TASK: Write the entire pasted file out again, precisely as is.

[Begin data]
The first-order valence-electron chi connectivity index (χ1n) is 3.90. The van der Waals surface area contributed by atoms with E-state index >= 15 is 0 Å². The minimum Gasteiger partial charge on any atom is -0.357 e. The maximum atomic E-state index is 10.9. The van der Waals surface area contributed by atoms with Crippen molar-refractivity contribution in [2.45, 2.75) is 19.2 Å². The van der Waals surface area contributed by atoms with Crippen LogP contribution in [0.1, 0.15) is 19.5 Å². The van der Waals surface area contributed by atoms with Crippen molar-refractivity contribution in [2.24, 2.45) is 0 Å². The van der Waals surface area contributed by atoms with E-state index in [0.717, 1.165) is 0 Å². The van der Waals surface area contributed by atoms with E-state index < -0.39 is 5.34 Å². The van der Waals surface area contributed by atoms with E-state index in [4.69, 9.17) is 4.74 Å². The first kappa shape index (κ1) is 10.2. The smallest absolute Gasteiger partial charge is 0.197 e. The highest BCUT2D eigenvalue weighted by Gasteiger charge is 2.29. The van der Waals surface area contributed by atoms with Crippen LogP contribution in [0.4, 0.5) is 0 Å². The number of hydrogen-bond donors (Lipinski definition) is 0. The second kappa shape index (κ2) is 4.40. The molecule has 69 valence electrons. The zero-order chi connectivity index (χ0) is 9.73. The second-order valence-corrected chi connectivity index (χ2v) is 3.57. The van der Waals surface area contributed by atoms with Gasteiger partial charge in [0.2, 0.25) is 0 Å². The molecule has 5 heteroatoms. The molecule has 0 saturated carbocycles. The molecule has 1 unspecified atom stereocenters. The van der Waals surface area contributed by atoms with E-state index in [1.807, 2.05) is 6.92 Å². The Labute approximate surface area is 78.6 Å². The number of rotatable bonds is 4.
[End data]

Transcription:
The first-order valence-electron chi connectivity index (χ1n) is 3.90. The van der Waals surface area contributed by atoms with E-state index >= 15 is 0 Å². The minimum Gasteiger partial charge on any atom is -0.357 e. The maximum atomic E-state index is 10.9. The van der Waals surface area contributed by atoms with Crippen molar-refractivity contribution in [2.45, 2.75) is 19.2 Å². The van der Waals surface area contributed by atoms with Crippen LogP contribution in [0.1, 0.15) is 19.5 Å². The van der Waals surface area contributed by atoms with Crippen molar-refractivity contribution in [2.24, 2.45) is 0 Å². The van der Waals surface area contributed by atoms with E-state index in [0.717, 1.165) is 0 Å². The van der Waals surface area contributed by atoms with E-state index < -0.39 is 5.34 Å². The van der Waals surface area contributed by atoms with E-state index in [4.69, 9.17) is 4.74 Å². The first kappa shape index (κ1) is 10.2. The smallest absolute Gasteiger partial charge is 0.197 e. The highest BCUT2D eigenvalue weighted by Gasteiger charge is 2.29. The van der Waals surface area contributed by atoms with Crippen LogP contribution in [0.4, 0.5) is 0 Å². The number of hydrogen-bond donors (Lipinski definition) is 0. The second kappa shape index (κ2) is 4.40. The molecule has 69 valence electrons. The zero-order chi connectivity index (χ0) is 9.73. The second-order valence-corrected chi connectivity index (χ2v) is 3.57. The van der Waals surface area contributed by atoms with Gasteiger partial charge in [0.2, 0.25) is 0 Å². The molecule has 5 heteroatoms. The molecule has 0 saturated carbocycles. The molecule has 1 unspecified atom stereocenters. The van der Waals surface area contributed by atoms with E-state index in [1.807, 2.05) is 6.92 Å². The Labute approximate surface area is 78.6 Å². The number of rotatable bonds is 4.